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Discussion Starter · #1 · (Edited)
Well I left home in Northern NSW ten days ago and drove 2400 km (1500 miles) over the next 30 hrs to the Gulf of Carpentaria.

Packed my 444 with plenty of both factory ammo and my own loads.

My Favourite hunt was a solo walk along the banks an estuarine crocodile inhabited river in the late afternoon. This is the dry season where the rivers recede into diminishing waterholes where just months ago they joined to become an inland sea of water making its way to the waters of the Gulf.

This River still held long waterholes flanked by dry sandy overflow channels overgrown with vines and scrub. After a mile walk I came upon a pig 'pad', a well worn track ground to fine dust heading away from me. The 38 deg C (100 F) afternoon made my mouth as dry as the sand.

Then in the shade of a tree at 65 metres through the scrub and silhouetted against a patch of sunlight stood a large pig. Quickly lent against a sapling and put a 240gr soft point through his left shoulder shattering his leg and his vitals and dropping him on the spot.

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No running from a 444.

In the scrub 30m behind him broke a line a black pigs traversing a low ridge at speed, a mob of 8 or 10. Still on the sapling I swept that little 1.5-4.5 scope like a shotgunner along the line of black backs traversing away to the right and heard thuds and squeals as the 444 boomed.
Moved up to the first kill which was dead on the spot.
Spotted a juvenile boar at 100 metres slammed against a tree with a foot of gut oozing from the entry wound forward of his right hip.

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I also saw this effect the day before on another small pig hit as he dashed across my line at 25m. The 444 seems to deliver such a pressure wave that it blows innards back through the entry point.

As I turned away I caught movement out the corner of my eye and another large boar was struggling to his feet after I had caught him high in the back through the grass and trees mostly unsighted a few minutes earlier. Back along the mobs exit path just a few metres from me he turned and I smacked him with another round at close quarters. Bye Pig! image.jpg
 

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looks like the 444 grin might have had a workout ! half ya luck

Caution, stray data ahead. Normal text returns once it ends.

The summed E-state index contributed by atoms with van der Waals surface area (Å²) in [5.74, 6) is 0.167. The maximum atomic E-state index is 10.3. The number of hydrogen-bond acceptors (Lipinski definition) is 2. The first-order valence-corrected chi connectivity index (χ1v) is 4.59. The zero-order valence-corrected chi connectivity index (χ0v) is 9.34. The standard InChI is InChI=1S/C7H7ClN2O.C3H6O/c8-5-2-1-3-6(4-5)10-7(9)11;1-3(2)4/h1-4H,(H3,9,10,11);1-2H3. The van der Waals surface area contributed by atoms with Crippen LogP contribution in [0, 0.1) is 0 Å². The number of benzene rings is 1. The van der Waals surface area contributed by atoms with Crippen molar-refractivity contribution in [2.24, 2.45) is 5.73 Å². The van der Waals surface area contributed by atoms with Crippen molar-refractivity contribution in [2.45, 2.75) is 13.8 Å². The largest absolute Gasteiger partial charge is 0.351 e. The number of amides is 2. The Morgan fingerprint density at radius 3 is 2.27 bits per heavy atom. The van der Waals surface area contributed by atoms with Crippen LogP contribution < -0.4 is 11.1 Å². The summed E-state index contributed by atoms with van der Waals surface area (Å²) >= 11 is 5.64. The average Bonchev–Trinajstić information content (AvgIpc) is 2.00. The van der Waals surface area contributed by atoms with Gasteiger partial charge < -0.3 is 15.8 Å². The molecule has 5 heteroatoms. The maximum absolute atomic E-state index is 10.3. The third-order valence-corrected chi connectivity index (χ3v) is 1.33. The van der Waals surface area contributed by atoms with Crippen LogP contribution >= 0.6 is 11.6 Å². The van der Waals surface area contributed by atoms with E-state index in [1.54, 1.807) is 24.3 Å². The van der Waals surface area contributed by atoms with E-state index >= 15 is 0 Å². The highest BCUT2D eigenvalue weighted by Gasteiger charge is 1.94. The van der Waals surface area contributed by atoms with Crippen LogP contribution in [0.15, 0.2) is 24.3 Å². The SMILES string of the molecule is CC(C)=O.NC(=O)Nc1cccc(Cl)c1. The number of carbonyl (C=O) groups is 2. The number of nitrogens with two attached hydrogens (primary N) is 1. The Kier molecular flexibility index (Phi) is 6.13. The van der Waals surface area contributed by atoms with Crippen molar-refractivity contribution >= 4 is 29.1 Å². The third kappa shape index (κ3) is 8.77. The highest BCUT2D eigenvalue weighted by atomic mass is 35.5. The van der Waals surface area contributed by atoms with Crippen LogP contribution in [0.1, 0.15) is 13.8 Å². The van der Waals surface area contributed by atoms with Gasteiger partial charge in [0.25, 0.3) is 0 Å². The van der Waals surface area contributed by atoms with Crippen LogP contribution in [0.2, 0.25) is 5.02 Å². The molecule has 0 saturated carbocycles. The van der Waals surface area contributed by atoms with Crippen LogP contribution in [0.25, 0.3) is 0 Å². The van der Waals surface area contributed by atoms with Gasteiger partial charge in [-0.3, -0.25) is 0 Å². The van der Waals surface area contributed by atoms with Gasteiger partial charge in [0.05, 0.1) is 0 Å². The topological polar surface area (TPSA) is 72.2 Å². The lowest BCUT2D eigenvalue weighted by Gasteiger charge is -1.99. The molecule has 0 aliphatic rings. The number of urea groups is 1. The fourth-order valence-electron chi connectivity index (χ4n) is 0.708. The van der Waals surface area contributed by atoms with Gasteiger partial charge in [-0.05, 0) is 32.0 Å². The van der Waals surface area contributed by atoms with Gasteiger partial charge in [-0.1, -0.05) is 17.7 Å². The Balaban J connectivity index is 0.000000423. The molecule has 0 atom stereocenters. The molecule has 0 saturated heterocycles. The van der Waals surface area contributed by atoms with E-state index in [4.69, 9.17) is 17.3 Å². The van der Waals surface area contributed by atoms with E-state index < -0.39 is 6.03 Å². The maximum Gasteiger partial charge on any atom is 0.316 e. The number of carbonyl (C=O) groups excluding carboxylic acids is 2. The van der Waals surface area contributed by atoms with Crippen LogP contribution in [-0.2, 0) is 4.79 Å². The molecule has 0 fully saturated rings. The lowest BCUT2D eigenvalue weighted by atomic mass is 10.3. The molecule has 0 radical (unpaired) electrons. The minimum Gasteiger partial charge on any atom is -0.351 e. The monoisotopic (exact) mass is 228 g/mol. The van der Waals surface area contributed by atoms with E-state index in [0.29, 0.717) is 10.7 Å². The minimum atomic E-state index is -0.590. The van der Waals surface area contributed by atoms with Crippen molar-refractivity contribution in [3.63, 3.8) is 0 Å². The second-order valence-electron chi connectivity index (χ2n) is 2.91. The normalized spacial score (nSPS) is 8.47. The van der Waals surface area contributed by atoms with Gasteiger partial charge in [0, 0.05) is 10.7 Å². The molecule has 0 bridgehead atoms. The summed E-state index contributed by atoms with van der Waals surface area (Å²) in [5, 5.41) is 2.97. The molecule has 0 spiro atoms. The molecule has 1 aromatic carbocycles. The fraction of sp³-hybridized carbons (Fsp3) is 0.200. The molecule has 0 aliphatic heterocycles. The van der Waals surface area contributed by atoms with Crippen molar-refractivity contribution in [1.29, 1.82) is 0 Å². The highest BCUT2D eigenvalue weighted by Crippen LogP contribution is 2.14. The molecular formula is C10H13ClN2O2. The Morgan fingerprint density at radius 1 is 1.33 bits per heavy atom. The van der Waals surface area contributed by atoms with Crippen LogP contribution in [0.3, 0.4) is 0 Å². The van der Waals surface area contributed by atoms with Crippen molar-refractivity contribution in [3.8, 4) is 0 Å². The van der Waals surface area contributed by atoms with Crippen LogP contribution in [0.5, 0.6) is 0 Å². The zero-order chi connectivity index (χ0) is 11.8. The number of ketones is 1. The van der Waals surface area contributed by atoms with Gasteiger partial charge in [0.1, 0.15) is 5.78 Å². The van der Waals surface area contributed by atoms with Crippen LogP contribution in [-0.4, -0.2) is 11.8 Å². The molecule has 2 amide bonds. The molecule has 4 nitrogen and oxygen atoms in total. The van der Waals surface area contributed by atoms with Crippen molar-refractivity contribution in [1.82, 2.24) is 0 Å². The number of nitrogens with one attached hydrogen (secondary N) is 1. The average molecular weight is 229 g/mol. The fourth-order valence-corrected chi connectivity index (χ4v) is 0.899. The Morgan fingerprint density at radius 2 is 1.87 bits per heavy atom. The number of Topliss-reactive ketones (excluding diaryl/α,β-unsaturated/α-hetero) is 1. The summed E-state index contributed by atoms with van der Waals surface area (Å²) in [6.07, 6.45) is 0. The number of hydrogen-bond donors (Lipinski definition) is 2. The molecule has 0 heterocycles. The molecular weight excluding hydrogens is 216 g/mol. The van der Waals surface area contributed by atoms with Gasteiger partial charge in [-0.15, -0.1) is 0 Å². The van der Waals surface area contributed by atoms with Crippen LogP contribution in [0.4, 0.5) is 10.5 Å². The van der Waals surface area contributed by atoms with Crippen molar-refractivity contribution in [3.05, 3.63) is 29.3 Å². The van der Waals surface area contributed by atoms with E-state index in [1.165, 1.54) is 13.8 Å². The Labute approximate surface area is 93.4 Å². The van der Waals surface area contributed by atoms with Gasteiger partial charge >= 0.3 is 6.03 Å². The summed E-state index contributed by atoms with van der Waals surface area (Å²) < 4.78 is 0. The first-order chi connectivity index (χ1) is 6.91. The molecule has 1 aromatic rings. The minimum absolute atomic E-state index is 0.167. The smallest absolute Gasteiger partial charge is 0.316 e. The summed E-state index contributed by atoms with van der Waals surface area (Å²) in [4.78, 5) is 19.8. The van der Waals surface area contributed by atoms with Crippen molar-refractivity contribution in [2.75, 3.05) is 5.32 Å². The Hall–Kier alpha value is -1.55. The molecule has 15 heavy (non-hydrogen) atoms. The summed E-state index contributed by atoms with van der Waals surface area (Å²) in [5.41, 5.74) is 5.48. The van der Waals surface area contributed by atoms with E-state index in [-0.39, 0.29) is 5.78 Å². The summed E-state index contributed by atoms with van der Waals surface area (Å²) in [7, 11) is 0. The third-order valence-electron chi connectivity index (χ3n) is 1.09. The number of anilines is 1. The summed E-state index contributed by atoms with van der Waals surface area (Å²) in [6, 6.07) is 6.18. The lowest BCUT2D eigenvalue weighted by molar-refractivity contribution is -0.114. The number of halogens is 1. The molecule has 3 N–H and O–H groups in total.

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Discussion Starter · #5 ·
The 444 smile is welded to my face, Gus!
 

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Sounds like you had a great time. I can tell your in Australia by the last picture. :biggrin:
 

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Looks like you had a serious fun. Thanks for sharing.
 

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Good on ya WAGS !! Love your work mate... I gotta work my way up there sometime too! Some big *ssed pigs up there !! Mind the crocs though....:biggrin: See many Snakes while you were there ??
 

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Discussion Starter · #10 ·
Yeah we had a 4m croc in the river just near our campsite. Luckily there was a 6m bank for 500m upstream and downstream! Not one snake to be seen, but we were certainly on the lookout for them.
 
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Wow, what an adventure, well written and well received. Makes me want to get my 444 out and chase a pig... Was any part of the oinker edible?

Ss
 

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Discussion Starter · #12 ·
Wow, what an adventure, well written and well received. Makes me want to get my 444 out and chase a pig... Was any part of the oinker edible?

Ss
Thanks Ss,

No we don't generally eat them, as carrion eaters feral pigs can have some pretty nasty diseases like hydatid cyst parasites, other worms and brucellosis. Some people catch younger ones alive with dogs or traps and them hold them for months, feeding on grain and deworming medicines.

Cheers
Wags
 

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Thanks for the info. Depending on size of the critter we usually save the tender loin and make sausage with the back strap. The larger pigs are too tough to do much else with.

Now, when does summer begin and how long does it stay? I have lots to learn about your great Country.
Ss
 
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